I mentioned in the previous post that we stopped at the Dickeyville Grotto. What a strange place. It was all built over a 5 year span by Father Mathius Wernerus. The date on the grotto itself is 1929, but I don't know if that's when he started or when he finished. I can't even imagine the amount of labor that went in to building this thing. I took a bunch of pictures, but they don't really show the magnitude of the undertaking.
Here's the main structure. I couldn't get far enough away to get all of it in the photo. Everything is encrusted with colored stones, broken glass and who knows what else. Inside is a shrine that is pretty impressive, but it's all behind glass and hard to get any good pictures as a result. The theme of the Grotto is religion and patriotism. I wasn't aware that they were related, but what the heck.
Each one of the little niches has its own display depicting something or other.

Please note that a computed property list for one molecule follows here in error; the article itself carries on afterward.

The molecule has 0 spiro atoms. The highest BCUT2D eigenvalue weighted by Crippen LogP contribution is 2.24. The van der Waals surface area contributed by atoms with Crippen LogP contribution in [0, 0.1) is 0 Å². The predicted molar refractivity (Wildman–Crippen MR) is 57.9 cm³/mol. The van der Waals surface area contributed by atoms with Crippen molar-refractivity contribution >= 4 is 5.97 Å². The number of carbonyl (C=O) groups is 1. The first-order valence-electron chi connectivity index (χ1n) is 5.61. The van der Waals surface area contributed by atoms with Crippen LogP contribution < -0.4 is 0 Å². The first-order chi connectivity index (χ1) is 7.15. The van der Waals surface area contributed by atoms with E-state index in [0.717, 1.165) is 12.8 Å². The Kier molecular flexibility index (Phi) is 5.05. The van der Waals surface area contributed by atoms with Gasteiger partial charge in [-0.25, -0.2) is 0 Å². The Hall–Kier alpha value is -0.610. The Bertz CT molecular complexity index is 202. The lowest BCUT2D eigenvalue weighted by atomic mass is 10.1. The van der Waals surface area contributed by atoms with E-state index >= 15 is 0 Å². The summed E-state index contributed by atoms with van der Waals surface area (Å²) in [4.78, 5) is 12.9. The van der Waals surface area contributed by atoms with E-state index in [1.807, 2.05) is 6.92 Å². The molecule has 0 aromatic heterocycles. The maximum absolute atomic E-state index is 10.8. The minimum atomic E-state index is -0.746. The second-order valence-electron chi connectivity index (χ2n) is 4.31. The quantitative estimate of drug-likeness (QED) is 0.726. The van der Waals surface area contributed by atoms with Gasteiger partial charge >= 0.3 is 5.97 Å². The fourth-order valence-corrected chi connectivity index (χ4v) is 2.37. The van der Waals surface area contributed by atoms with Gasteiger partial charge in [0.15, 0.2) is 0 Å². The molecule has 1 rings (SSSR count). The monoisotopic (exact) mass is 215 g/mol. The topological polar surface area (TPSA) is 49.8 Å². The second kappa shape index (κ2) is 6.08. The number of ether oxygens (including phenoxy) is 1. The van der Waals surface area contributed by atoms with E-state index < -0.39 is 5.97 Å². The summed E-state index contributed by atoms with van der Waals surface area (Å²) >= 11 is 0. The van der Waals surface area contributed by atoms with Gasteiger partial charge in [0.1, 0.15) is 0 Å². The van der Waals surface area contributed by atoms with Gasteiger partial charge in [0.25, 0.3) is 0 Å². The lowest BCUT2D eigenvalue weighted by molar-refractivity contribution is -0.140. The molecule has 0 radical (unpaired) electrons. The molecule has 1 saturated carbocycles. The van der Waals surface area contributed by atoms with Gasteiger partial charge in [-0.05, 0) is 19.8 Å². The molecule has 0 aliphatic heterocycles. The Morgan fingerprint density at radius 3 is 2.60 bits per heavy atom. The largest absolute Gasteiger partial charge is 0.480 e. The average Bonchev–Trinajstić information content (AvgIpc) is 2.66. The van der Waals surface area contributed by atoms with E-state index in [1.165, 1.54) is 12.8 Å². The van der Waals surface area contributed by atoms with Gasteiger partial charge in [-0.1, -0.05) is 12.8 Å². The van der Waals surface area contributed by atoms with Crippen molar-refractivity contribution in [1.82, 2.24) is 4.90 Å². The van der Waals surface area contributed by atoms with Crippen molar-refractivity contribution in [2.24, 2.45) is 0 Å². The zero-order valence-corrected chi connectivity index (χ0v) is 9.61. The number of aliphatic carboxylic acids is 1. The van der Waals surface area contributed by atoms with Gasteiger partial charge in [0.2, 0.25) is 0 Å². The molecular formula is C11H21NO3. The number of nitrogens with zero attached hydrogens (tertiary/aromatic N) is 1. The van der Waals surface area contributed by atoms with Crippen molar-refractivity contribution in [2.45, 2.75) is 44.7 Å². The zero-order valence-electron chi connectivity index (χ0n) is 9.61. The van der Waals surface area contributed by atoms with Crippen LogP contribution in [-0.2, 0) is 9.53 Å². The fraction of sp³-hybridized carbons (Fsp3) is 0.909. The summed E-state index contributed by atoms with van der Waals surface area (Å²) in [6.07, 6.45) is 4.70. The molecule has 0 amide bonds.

Here's one of my favorites, although I'm not sure what bunnies and squirrels have to do with either religion or patriotism.
Nor do I understand how a kid wearing a dorky hat and oversized boots while smoking a pipe is relevant.
And what's the deal with the antlers?
Christopher Columbus just screams religion and patriotism, don't you think?
I've got lots more, but you probably don't need to see them all. To really experience the, umm, amazing bizarreness that is the Dickeyville Grotto, you have to see it in person. So, next time you're in the vicinity of Dickeyville, be sure to stop for a look. Don't worry, though, because...
There's no Norwegians in Dickeyville.
There's none in the valley, there's none on the hill.
There never was and there never will
be no Norwegians in Dickeyville.
(Lyrics from "There's No Norwegians In Dickeyville" by The Goose Island Ramblers, who happen to be one of my all-time favorite bands.)